WFP Repairing Somalia's Mogadishu Port
Following the devestating tsunami that struck the region in 2004, Mogadishu port has struggled rebuild itself. The heavy fighting in the Mogadishu city has made it nearly impossible for major repairs to be undertaken before now.
WFP Somalia has embarked on an ambitious effort to rebuild the port and rehabilitate the roads and waterways that feed it. Currently, WFP is salvaging three tug boats, one boat, one truck and several containers sunk at dockside; dredging 80,000 Metric Tonnes (MT) of silt out of the channels to allow greater access; constructing a 20,000MT warehouse within the port walls and conducting a bathymetric survey of the harbor floor.
WFP is also undertaking the training of additional staff needed to support the reconstruction efforts and will construct a training hall and staff quarters for their use. A 275KVA generator, a back-up generator and 64,000L elevated freshwater tank have been installed to support the new team.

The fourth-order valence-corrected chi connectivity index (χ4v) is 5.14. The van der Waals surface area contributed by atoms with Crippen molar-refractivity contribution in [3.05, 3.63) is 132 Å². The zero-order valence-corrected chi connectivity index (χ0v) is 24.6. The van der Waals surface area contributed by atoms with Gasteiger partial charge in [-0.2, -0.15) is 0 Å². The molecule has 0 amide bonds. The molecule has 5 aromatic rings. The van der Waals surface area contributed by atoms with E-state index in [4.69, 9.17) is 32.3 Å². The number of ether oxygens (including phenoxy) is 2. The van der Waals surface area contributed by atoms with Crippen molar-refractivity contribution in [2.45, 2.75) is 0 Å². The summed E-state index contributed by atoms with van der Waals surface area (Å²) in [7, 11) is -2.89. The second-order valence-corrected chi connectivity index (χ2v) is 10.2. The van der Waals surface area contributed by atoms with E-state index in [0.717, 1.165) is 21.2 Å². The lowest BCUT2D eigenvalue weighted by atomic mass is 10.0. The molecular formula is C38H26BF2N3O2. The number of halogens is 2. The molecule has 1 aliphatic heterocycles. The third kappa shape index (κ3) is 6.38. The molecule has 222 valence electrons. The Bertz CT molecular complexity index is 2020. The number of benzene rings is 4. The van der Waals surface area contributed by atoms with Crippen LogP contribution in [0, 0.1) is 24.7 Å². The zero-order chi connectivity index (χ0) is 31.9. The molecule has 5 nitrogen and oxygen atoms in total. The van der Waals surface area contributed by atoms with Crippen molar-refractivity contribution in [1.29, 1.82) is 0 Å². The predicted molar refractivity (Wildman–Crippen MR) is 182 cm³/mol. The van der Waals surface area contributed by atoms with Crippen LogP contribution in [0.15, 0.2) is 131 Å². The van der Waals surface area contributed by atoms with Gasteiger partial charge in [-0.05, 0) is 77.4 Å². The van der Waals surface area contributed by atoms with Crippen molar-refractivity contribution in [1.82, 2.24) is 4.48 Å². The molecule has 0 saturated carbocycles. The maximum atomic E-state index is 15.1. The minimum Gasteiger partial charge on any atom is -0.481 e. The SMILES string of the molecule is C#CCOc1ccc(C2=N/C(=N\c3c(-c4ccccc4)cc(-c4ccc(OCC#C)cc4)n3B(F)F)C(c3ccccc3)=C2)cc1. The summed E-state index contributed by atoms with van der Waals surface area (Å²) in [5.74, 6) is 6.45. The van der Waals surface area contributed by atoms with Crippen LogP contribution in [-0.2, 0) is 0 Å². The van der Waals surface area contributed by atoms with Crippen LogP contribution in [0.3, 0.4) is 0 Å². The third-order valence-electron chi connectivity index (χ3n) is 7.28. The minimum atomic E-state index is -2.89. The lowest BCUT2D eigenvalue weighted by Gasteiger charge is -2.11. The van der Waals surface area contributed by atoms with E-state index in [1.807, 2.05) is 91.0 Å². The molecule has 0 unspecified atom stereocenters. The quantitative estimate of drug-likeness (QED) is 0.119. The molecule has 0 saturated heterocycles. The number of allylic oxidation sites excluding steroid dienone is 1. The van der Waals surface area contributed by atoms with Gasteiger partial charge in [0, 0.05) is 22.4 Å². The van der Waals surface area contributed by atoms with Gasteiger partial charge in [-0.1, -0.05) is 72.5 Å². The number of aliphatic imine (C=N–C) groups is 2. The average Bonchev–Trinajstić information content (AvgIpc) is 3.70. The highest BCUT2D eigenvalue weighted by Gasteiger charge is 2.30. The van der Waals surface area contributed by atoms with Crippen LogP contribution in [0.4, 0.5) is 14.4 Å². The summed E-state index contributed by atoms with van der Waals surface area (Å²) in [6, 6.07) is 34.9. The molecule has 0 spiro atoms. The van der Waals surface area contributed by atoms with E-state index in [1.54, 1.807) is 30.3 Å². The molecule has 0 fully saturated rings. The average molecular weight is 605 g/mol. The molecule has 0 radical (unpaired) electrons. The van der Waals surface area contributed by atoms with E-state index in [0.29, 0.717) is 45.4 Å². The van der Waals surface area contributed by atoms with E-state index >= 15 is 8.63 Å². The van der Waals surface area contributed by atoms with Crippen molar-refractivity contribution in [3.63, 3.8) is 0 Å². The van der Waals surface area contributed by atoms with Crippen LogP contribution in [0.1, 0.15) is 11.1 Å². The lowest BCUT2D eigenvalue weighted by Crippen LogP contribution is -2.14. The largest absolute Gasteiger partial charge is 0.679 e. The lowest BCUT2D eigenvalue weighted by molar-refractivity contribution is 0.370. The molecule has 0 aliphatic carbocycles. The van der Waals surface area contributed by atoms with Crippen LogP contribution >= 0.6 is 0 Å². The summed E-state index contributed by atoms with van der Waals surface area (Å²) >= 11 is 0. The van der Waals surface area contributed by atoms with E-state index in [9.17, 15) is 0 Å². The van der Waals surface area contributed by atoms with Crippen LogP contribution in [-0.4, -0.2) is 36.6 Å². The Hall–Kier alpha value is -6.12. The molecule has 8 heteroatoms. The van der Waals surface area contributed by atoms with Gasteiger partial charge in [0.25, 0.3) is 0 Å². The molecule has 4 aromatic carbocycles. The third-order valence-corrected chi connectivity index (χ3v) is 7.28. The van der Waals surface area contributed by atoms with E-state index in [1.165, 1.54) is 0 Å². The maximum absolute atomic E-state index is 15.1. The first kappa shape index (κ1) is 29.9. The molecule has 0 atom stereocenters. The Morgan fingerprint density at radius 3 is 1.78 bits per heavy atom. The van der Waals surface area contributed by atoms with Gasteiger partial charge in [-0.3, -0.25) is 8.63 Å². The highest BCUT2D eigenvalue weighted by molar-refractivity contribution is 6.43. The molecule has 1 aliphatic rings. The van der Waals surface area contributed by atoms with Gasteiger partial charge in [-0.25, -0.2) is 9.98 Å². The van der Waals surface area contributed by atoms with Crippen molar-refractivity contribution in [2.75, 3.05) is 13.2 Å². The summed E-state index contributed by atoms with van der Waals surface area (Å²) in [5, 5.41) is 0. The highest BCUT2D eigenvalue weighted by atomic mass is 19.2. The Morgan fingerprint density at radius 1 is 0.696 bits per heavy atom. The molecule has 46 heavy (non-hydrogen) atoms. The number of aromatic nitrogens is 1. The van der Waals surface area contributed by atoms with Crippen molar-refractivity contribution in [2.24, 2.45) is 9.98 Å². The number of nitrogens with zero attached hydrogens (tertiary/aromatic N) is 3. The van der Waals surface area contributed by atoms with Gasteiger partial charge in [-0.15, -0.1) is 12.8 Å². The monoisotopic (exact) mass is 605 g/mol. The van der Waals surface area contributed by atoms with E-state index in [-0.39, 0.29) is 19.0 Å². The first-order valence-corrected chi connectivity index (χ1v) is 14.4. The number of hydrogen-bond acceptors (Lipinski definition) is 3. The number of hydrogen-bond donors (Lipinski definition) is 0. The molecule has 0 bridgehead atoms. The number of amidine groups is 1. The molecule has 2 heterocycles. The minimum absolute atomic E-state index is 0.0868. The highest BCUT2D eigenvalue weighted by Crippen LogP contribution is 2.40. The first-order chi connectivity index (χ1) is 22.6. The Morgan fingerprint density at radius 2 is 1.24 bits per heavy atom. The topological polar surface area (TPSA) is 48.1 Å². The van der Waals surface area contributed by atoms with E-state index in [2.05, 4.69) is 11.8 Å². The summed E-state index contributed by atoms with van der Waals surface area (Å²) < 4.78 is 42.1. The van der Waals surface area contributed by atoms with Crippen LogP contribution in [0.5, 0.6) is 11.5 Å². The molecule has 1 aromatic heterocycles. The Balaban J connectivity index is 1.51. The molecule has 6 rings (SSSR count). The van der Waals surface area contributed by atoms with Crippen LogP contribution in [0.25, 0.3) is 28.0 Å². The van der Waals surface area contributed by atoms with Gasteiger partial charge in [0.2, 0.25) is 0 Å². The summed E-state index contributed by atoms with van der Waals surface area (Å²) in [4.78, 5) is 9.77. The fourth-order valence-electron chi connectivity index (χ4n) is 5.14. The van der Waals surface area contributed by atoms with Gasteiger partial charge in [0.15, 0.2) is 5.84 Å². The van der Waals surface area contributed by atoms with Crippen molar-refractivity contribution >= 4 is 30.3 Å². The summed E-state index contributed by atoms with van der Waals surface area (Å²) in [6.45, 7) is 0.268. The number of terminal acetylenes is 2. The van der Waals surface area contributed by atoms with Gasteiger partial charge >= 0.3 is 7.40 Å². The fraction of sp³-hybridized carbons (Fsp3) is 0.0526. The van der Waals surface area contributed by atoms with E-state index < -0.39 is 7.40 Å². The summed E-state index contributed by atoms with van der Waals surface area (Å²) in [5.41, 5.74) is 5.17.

Future activities will include the reinforcement of existing port structures to ensure staff security and safety, the supply of port handling equipment and the installation and rehabilitation of AtoN (Aids to Navigation) devices. AtoN devices include beacons and buoys that signal the shape of the coast, water depth, marine hazards and directional information using colors and sounds. Already, 114 fenders have arrived in Mombasa and will soon be shipped to Mogadishu port for installation.
Due to insecurity access to the project site has been limited and the completion date has been extended to February of 2010. This is unfortunate as some of the structures are desperately in need of repairs and are at risk of collapsing.
Special thanks to: Michael Nuboer, Tarek Keshavjee and the entire WFP Somalia Team!